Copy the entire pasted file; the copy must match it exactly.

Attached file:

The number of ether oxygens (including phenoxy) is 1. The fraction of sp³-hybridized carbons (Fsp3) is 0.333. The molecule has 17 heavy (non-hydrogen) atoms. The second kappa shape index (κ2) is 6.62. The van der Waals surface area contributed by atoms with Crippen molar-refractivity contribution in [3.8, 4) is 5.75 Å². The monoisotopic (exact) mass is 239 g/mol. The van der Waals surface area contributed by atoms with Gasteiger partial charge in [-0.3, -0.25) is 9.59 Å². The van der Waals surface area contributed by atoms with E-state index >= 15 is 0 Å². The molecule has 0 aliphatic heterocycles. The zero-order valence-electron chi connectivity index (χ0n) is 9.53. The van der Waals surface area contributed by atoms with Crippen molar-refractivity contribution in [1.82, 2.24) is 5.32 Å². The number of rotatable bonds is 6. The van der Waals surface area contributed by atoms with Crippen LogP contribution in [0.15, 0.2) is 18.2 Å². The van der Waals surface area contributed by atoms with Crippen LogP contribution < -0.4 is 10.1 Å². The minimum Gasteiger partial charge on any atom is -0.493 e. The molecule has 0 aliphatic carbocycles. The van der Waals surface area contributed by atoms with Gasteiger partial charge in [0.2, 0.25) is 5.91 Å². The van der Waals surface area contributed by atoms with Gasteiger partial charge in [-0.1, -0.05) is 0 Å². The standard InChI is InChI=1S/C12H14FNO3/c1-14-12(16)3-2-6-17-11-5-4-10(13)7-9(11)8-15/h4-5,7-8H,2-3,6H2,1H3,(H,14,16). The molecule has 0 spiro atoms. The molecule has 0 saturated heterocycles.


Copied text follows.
The number of ether oxygens (including phenoxy) is 1. The fraction of sp³-hybridized carbons (Fsp3) is 0.333. The molecule has 17 heavy (non-hydrogen) atoms. The second kappa shape index (κ2) is 6.62. The van der Waals surface area contributed by atoms with Crippen molar-refractivity contribution in [3.8, 4) is 5.75 Å². The monoisotopic (exact) mass is 239 g/mol. The van der Waals surface area contributed by atoms with Gasteiger partial charge in [-0.3, -0.25) is 9.59 Å². The van der Waals surface area contributed by atoms with E-state index >= 15 is 0 Å². The molecule has 0 aliphatic heterocycles. The zero-order valence-electron chi connectivity index (χ0n) is 9.53. The van der Waals surface area contributed by atoms with Crippen molar-refractivity contribution in [1.82, 2.24) is 5.32 Å². The number of rotatable bonds is 6. The van der Waals surface area contributed by atoms with Crippen LogP contribution in [0.15, 0.2) is 18.2 Å². The van der Waals surface area contributed by atoms with Crippen LogP contribution < -0.4 is 10.1 Å². The minimum Gasteiger partial charge on any atom is -0.493 e. The molecule has 0 aliphatic carbocycles. The van der Waals surface area contributed by atoms with Gasteiger partial charge in [0.2, 0.25) is 5.91 Å². The van der Waals surface area contributed by atoms with Gasteiger partial charge in [-0.1, -0.05) is 0 Å². The standard InChI is InChI=1S/C12H14FNO3/c1-14-12(16)3-2-6-17-11-5-4-10(13)7-9(11)8-15/h4-5,7-8H,2-3,6H2,1H3,(H,14,16). The molecule has 0 spiro atoms. The molecule has 0 saturated heterocycles.